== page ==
Parashas Mikeitz starts off with Paroh’s dream and the inability of his wise men to interpret it. The butler suddenly remembers Yosef HaTzaddik from prison; Yosef is called and prepared for an audience with the king. Paroh tells Yosef his dream and Yosef explains it: there will be seven years of plenty, then seven years of famine so bad that the plenty will be forgotten. He ends with a piece of advice to Paroh to appoint a leader to be in charge of saving food during the years of plenty and giving it out in the years of famine. Paroh thinks this is a brilliant idea and appoints Yosef viceroy of Egypt. Yosef sets into place a system of food storage in preparation for the years of famine.
Yosef and his wife Osnas have two sons, Menashe and Efraim. The famine comes; people from every land stream in to get food from Yosef in Egypt.
Yaakov Avinu hears that there is food in Egypt; he sends his sons (minus Binyamin, the youngest), down to Egypt to bring back food. Yosef recognizes his brothers at once and sees the fulfillment of his dream as they bow to him. He accuses them of being spies. The brothers deny it but Yosef refuses to believe them unless they bring their youngest brother to Egypt.
Yosef takes Shimon hostage and sends the brothers back to get the youngest brother with food for the family and their money returned in their bags. The brothers convince Yaakov Avinu to send Binyamin. Although he is not happy about it, he sends him as he has no choice. Yosef is overcome with emotion upon seeing his little brother Binyamin. However, his brothers still don’t realize that the viceroy of Egypt is their long-lost brother!
After eating with his family, Yosef sends them off once again, but he has his silver goblet placed into Binyamin’s bag to test the brothers. Will they let the second son of Rochel Imeinu be captured by the viceroy of Egypt?
Upon discovery of the cup in Binyamin’s bag, the brothers return to Yosef. He insists that rather than keep all the brothers as slaves, he will take just Binyamin, the one who ‘stole’ his cup.
With that cliffhanger ending, the parasha leaves us waiting for next week!
At the beginning of the parasha, we read that the butler finally remembered Yosef, left behind in prison two years ago. What took him so long?!
The commentators explain that Yosef asked the butler to mention his name to Paroh – and he assumed that he would be released shortly thereafter. The one thing Yosef forgot to think about was that Hashem obviously had a plan to get him out of prison. Hashem didn’t need Yosef to figure it out himself.
Don’t we learn, though, that we’re supposed to do the most that we can to achieve a goal before placing it in Hashem‘s domain? Shouldn’t we study for the test as much as possible before we say “and my grade is up to Hashem“?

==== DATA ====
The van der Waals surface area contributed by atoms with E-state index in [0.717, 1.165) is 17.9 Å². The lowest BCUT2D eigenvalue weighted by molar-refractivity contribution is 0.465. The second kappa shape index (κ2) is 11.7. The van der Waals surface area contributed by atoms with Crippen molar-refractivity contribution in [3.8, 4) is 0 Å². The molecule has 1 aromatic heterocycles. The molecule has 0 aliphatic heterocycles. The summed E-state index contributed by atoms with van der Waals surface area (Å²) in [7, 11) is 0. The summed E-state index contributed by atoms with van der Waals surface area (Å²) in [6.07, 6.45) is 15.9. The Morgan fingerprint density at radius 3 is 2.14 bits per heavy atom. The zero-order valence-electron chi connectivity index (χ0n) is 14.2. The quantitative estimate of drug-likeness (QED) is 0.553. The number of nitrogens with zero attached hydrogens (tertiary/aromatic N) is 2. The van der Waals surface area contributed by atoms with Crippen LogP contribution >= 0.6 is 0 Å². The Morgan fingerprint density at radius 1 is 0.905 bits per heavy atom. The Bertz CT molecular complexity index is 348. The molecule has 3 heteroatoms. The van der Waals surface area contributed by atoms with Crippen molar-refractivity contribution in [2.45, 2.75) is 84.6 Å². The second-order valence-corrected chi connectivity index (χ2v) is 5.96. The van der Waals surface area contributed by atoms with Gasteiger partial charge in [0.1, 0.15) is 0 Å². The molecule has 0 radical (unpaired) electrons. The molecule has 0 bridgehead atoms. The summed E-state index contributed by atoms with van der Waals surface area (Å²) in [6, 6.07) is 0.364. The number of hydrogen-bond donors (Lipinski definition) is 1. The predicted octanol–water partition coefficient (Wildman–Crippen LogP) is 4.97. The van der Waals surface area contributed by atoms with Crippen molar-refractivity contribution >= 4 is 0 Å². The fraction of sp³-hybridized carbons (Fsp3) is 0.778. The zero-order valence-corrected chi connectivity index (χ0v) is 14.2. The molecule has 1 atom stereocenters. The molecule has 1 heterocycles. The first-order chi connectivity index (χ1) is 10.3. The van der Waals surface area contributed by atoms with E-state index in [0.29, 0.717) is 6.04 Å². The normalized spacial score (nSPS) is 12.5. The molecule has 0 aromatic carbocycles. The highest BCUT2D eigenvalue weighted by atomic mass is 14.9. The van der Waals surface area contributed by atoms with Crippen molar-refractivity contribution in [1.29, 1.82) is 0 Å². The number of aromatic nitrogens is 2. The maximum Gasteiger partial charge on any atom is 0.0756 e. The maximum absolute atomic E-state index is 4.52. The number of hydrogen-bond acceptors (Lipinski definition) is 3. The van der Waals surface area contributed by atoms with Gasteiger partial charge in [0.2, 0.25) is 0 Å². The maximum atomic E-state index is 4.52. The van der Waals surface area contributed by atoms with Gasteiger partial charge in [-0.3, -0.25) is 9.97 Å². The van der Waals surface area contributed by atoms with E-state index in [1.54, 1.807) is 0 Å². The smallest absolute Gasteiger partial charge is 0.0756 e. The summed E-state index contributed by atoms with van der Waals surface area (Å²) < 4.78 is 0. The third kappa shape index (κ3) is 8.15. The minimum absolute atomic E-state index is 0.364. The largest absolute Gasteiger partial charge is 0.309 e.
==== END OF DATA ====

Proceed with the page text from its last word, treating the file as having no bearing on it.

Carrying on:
A constant theme in Jewish thought is that it’s your effort that counts. So you didn’t get an A on that test? Okay, but did you study? Great. You did what you had to do, Hashem determined the outcome.
Maybe you ended up getting angry at your sister – but did you put in an effort not to? Did you lessen the amount of anger you might have expressed had you not decided to work on your anger dilemma?
Hashem takes into account every little bit of effort that you put into doing the mitzvos, the commandments, and toward improving yourself as a person. Like Reuven in last week’s parasha, we are even credited for our intentions! He wants our ultimate good and encourages us to try, even if we don’t think we’ll succeed.
The Greeks had a different philosophy on life. They only cared about the outcome. It didn’t matter if you started washing the dishes. By the Greeks, if the kitchen wasn’t totally sparkling, they didn’t take into account the fact that you had intended to clean it all up before your mother came back.
You know, when the Macabees came back to the Beis Hamikdash (Temple), they couldn’t find even one single jar of pure olive oil to light the Menorah with. Since they so badly wanted to fulfill Hashem‘s will in the purest way possible, Hashem made a miracle and helped them find that one jar. (Some sources say that it wasn’t there; Hashem put it there when He saw how much they wanted to do the right thing!) See, it’s not all about what we do – if it was up to us, we’d never be able to get anything done!
Hashem is standing beside you to guide you every step of your way, every moment of your life. Just show Him that you want to do the right thing, head in the right direction, and He’ll do the rest. Doors will open, bridges will be built and you will find yourself on the other side of your goal.
On Yosef HaTzaddik’s level, he should have trusted that Hashem had it all worked out. In our lives too, we should try our best but remember that Hashem is the One running the show!
It doesn’t matter if you win or lose.
It’s how you play the game.
(inspired by Rabbi Zecharia Wallerstein, TorahAnytime.com)
What would I be listening to except for “Miracle”, the brand new single released by Yitzy Bald’s NYBC just in time for Chanukah? This is my family’s current obsession song – enjoy! In its first two days online it’s already gotten over 9,000 hits! I bought it right away on iTunes. Too much fun to not be able to blast in the car on the way to Krispy Kreme to buy our jelly donuts!!
Happy Chanukah! Gut Shabbos!
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